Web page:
Syria has thankfully not to date experienced mass COVID-19 outbreaks that have been the fate of many other countries. Bearing in mind testing limitations, the officially reported caseload is 64, of which 58 are in Government-controlled areas and 6 in the northeast. No cases have yet been reported in the northwest. We note the early measures enacted by the Syrian Government and other de facto authorities to address the pandemic – some of which are now being eased. Of course, as in all countries, the risk of broader outbreak remains – and given the Syrian context, any such development could have devastating consequences in the country and beyond it too.
Under-Secretary-General Mark Lowcock will update you on the humanitarian issues when he briefs you tomorrow. Let me note the importance of full, sustained and unimpeded humanitarian access, using all modalities, including scaled-up cross line and cross border access, to deliver assistance. As we scale up prevention and protection against COVID-19 in Government-controlled areas and in the northwest, such access is absolutely critical elsewhere too, including in the northeast, where gaps in medical supplies have widened.
Further to the Secretary-General’s global call for the waiver of sanctions that can undermine the capacity of countries to ensure access to food, essential health supplies and medical support to respond to the pandemic, let me note the public assurances by relevant States that their sanctions programs relating to Syria neither ban the flow of humanitarian supplies nor target medicine and medical devices. I welcome their commitments to fully and expeditiously apply humanitarian exemptions. I continue to closely follow this issue.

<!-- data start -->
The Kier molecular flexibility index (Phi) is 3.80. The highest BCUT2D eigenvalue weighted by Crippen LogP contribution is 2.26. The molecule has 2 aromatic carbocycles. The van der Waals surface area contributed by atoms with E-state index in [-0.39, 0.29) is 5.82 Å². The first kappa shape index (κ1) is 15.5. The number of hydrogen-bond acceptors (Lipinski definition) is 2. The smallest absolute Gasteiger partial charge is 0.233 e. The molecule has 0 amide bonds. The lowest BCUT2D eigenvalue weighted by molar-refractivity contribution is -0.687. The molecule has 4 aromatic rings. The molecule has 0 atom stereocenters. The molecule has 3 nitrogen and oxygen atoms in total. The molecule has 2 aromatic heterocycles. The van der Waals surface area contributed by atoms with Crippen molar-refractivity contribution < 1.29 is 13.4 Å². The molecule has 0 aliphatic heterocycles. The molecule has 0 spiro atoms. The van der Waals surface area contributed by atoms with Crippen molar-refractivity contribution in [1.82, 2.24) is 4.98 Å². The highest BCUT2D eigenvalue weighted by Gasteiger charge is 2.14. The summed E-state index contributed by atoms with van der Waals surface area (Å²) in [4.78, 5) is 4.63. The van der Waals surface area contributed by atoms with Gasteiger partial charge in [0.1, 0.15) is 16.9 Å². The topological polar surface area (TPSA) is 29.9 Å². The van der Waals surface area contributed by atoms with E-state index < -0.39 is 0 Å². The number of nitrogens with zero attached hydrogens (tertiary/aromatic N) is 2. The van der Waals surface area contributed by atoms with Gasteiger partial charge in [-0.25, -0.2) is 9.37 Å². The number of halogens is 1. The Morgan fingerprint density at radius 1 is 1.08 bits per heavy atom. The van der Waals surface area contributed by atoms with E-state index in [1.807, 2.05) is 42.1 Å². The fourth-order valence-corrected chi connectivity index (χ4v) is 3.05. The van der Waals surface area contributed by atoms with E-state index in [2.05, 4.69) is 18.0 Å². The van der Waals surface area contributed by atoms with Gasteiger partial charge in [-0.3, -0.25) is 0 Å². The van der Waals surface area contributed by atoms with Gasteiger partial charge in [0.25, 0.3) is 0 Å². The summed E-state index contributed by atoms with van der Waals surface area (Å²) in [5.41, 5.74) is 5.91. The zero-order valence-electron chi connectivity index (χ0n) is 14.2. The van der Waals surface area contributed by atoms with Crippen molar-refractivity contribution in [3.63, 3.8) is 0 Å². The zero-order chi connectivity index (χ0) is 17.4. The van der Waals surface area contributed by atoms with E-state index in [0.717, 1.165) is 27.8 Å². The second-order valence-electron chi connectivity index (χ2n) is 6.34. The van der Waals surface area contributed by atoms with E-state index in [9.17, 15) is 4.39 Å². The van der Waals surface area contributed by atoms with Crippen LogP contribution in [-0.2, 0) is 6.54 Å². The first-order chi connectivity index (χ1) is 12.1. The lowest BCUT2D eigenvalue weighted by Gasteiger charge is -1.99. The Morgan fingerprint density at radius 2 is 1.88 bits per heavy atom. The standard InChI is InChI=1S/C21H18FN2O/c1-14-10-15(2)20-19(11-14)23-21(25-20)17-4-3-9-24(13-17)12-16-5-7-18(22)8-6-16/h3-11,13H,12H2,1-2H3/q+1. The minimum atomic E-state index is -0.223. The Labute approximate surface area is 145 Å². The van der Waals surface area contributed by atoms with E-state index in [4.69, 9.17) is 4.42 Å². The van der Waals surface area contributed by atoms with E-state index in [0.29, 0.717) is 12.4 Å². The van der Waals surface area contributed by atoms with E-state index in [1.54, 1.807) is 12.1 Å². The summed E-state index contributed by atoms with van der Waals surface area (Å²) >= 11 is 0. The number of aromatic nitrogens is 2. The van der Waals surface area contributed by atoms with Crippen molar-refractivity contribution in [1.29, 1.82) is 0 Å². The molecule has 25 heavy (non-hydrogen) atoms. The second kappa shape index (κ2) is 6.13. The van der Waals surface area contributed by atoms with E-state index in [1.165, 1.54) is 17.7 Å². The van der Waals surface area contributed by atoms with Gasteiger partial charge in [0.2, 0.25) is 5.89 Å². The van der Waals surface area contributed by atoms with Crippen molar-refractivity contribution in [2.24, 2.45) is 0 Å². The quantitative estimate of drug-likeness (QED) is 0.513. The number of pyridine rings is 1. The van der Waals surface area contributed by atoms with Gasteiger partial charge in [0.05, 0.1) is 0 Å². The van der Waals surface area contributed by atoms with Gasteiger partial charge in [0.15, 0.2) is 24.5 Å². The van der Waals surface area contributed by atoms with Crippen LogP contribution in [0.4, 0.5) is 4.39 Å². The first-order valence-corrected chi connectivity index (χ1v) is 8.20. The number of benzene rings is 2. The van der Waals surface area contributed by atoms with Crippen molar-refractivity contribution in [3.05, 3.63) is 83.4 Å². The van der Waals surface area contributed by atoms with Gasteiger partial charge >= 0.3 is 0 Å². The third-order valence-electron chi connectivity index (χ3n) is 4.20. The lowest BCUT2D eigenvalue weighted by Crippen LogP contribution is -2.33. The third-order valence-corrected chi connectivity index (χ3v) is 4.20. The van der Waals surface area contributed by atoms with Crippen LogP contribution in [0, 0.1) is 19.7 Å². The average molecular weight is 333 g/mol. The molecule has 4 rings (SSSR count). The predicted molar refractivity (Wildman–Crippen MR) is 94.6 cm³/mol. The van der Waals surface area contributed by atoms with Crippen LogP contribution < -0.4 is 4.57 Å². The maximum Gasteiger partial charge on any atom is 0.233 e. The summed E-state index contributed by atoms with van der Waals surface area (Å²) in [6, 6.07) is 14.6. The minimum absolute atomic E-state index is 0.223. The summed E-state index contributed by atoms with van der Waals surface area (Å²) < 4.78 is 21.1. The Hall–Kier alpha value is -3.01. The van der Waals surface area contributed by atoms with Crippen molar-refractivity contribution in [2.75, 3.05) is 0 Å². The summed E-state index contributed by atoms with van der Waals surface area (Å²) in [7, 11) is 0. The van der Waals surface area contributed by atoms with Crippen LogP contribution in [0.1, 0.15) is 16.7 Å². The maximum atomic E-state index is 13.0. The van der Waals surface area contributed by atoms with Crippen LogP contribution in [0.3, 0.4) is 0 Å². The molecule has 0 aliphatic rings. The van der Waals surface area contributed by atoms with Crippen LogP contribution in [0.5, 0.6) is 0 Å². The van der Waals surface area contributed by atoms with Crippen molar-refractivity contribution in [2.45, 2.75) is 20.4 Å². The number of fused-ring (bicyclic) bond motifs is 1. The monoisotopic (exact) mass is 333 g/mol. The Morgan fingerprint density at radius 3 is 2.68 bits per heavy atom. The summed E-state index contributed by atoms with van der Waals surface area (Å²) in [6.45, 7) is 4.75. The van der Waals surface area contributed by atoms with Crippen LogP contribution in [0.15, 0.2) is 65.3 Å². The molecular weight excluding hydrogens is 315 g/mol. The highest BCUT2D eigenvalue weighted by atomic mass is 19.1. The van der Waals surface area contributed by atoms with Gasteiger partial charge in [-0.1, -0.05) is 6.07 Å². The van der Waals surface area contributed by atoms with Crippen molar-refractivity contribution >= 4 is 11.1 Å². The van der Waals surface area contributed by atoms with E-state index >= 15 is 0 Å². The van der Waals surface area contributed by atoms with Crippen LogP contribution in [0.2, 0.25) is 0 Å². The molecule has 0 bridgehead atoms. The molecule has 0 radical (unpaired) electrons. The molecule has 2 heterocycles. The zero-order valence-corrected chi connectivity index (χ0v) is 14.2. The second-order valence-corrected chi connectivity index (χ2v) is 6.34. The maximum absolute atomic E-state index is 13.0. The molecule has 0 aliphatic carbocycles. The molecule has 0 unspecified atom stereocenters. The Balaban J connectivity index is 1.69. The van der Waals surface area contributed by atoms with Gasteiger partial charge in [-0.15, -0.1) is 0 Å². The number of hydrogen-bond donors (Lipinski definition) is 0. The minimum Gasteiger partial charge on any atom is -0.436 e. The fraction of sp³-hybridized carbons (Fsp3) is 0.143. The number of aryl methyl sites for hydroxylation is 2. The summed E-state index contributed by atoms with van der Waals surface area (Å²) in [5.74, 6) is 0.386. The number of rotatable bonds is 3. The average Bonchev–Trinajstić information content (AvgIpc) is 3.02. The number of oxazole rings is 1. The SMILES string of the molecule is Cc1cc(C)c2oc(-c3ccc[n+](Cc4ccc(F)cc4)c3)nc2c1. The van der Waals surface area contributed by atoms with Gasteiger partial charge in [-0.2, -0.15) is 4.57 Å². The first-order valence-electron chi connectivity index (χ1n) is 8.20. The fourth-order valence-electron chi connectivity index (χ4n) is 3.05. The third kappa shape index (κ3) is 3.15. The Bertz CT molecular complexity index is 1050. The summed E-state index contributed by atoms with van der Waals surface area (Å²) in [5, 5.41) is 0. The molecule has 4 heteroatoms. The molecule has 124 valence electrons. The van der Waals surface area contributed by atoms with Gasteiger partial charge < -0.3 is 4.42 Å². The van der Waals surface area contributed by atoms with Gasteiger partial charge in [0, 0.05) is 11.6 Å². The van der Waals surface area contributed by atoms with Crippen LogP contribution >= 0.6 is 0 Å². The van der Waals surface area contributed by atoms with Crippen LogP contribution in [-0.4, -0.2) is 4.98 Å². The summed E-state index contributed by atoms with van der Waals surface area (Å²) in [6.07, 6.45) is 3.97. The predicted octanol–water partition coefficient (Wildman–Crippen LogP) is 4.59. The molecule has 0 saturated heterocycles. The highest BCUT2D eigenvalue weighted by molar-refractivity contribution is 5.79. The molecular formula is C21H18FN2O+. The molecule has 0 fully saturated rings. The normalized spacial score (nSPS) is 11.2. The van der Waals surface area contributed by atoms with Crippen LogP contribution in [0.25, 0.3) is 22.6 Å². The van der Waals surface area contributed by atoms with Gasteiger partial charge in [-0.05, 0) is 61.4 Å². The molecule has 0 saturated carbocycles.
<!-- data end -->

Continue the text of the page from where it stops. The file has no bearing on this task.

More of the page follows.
We are still awaiting concrete news on the issue of detainees, abductees and missing persons. Large-scale and unilateral releases as well as more meaningful actions on missing persons have never been more needed. I continue to urge the Syrian government and all other Syrian parties to step up their efforts in this regard. I believe they could follow the example of those governments in the region and elsewhere who have already carried out large-scale releases on an exceptional basis as part of their pandemic response.
The COVID-19 crisis has added a new layer to Syria’s grave and worsening economic predicament, the result of many internal and external factors and measures over a decade of conflict. The Syrian Pound has continued to depreciate in recent weeks, with implications on the purchasing power of ordinary Syrians. Significant price increases and shortages in basic commodities are widespread across the country, with implications for food security.
We know that the crisis in Syria will not be resolved by a new constitution alone. But if the Constitutional Committee could work seriously, it could build trust, make an important contribution to a political settlement, and be a door-opener. I am ready to convene a third session of the Small Body of the Constitutional Committee in Geneva as soon as global travel conditions allow. We do not know, of course, when that will be. But let me stress, as both co-chairs have affirmed to me, the importance of a substantive third session on the agreed agenda and the equal importance of there being no preconditions to moving on to other items of the constitution in subsequent sessions, consistent with the mandate and Terms of Reference and Core Rules of Procedure.
We remain in contact with both co-chairs as we assess when the next session will be possible. I also recently offered a briefing to the civil society members of the Small Body. Those who wished to attend and could do so were updated on the agenda agreed between the co-chairs. I believe that all three components of the Committee have been offered the information they need to prepare themselves for a substantive and forward-looking session when conditions permit.